This, again, is where he must balance finesse and force. The short-roll should be paradise for him. He’s huge, a talented passing big and maneuvers well for his size. And yet, finishing has never been a strong suit of his. He lacks balance and dexterity, often hurrying attempts or flipping up off-balance shots. 

During the regular season, he shot 55.4% at the rim the lowest mark of his Blazers tenure. For his career, he’s shooting 54.6% at the rim. Those are not good clips for most players, let alone a hulking center such as Nurkic. In this series, at least, it’s ticked up to 60.5%. He’s been mildly better at staying calm, not rushing decisions, controlling his body and applying the mammoth size discrepancy between himself and oncoming helpers. Emblematic of his holistic series showing, the outcomes when he acts as a short-roll decision-maker have been mixed. 

None of Portland’s other options at the 5 Kanter, Covington or Rondae Hollis-Jefferson can even offer this dynamic. The latter two are insufficient finishers lacking a size surplus, while the former is a poor dribbler and passer. Nurkic has to play heavy minutes and offer a credible release valve for Lillard or McCollum.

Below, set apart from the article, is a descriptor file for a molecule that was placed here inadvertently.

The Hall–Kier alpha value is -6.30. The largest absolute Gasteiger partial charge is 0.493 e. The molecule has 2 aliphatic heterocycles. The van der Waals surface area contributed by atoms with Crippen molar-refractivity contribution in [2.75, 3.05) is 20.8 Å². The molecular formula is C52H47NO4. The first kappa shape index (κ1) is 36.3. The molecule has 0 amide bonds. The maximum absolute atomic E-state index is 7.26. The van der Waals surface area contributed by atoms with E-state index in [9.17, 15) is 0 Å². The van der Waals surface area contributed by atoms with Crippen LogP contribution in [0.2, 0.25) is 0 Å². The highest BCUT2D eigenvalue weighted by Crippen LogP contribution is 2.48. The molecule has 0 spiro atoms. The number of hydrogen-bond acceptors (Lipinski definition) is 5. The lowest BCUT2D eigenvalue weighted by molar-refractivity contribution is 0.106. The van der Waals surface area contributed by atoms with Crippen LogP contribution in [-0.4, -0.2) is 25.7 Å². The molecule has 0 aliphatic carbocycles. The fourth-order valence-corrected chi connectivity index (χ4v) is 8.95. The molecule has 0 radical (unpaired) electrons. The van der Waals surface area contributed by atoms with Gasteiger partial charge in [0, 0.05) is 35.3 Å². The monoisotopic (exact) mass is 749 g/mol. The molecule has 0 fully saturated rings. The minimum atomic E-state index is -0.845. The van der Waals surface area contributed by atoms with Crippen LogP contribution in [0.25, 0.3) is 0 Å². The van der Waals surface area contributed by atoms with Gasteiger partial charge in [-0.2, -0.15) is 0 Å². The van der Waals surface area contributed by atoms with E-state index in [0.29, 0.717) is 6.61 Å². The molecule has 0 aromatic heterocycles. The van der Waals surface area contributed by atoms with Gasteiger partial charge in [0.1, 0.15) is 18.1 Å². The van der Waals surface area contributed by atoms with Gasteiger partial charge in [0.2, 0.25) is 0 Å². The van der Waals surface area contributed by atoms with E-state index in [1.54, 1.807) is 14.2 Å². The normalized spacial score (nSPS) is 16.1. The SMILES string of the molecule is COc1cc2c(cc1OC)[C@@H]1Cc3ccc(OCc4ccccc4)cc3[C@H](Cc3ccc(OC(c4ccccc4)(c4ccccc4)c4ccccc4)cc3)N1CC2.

His passing, meanwhile, has shined in stationary (at the elbows, for instance) rather than active contexts. He doesn’t tend to process reads as decisively or prudently on the move, establishing dissonance between the impact of his high-post and short-roll facilitating. 

Nurkic is quite talented in the former, and helps diversify Portland’s attack, enabling its guards/wings to function off the ball and leverage their shooting gravity, cutting into a vacant paint with Nurkic luring centers away from the cup. His touch and ball placement are exquisite. The harmony he’s cultivated with many of them spark anticipatory passes for which the defense is not prepared.

Through five games, the Blazers have outscored the Nuggets by a team-high 54 points during Nurkic’s 140 minutes. Portland’s insufficient alternative big men are tied to this data, but it underscores the critical nature of his impact. He’s posing (relative) problems for Jokic, relieving stress offensively for a prolific backcourt and helping catalyze buckets with his passing. 

Just 140 minutes, though, is the kicker. Twenty-eight minutes per game will not suffice if he and Portland intend to actualize goals beyond a mere playoff appearance. 

Game 6 threatens elimination. Nurkic cannot be watching from the sidelines for 20 minutes. He’s too good and too essential, and that is why so much is asked of him in this series.

Design by Matt Sisneros.